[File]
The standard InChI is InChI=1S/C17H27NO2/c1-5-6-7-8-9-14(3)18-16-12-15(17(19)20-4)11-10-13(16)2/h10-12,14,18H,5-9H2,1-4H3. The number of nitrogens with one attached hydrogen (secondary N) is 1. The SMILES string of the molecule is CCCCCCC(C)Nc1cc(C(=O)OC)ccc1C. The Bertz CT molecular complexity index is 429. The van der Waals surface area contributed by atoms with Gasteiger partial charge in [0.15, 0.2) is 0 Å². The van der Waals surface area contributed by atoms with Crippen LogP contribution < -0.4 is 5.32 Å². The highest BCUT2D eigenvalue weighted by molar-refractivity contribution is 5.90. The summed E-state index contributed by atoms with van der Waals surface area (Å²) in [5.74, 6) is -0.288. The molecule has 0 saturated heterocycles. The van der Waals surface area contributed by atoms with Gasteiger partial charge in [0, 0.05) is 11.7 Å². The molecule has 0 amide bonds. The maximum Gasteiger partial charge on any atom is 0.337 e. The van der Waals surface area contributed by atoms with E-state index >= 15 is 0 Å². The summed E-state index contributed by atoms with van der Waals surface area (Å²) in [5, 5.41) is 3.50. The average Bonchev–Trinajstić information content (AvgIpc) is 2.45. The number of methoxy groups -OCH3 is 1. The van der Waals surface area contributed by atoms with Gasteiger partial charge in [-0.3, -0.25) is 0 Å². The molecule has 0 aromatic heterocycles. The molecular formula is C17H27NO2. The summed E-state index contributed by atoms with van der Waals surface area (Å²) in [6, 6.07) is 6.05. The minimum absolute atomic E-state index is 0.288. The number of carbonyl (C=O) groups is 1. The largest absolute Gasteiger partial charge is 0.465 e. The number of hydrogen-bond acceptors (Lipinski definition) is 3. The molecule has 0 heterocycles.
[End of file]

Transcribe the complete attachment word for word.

The standard InChI is InChI=1S/C17H27NO2/c1-5-6-7-8-9-14(3)18-16-12-15(17(19)20-4)11-10-13(16)2/h10-12,14,18H,5-9H2,1-4H3. The number of nitrogens with one attached hydrogen (secondary N) is 1. The SMILES string of the molecule is CCCCCCC(C)Nc1cc(C(=O)OC)ccc1C. The Bertz CT molecular complexity index is 429. The van der Waals surface area contributed by atoms with Gasteiger partial charge in [0.15, 0.2) is 0 Å². The van der Waals surface area contributed by atoms with Crippen LogP contribution < -0.4 is 5.32 Å². The highest BCUT2D eigenvalue weighted by molar-refractivity contribution is 5.90. The summed E-state index contributed by atoms with van der Waals surface area (Å²) in [5.74, 6) is -0.288. The molecule has 0 saturated heterocycles. The van der Waals surface area contributed by atoms with Gasteiger partial charge in [0, 0.05) is 11.7 Å². The molecule has 0 amide bonds. The maximum Gasteiger partial charge on any atom is 0.337 e. The van der Waals surface area contributed by atoms with E-state index >= 15 is 0 Å². The summed E-state index contributed by atoms with van der Waals surface area (Å²) in [5, 5.41) is 3.50. The average Bonchev–Trinajstić information content (AvgIpc) is 2.45. The number of methoxy groups -OCH3 is 1. The van der Waals surface area contributed by atoms with Gasteiger partial charge in [-0.3, -0.25) is 0 Å². The molecule has 0 aromatic heterocycles. The molecular formula is C17H27NO2. The summed E-state index contributed by atoms with van der Waals surface area (Å²) in [6, 6.07) is 6.05. The minimum absolute atomic E-state index is 0.288. The number of carbonyl (C=O) groups is 1. The largest absolute Gasteiger partial charge is 0.465 e. The number of hydrogen-bond acceptors (Lipinski definition) is 3. The molecule has 0 heterocycles.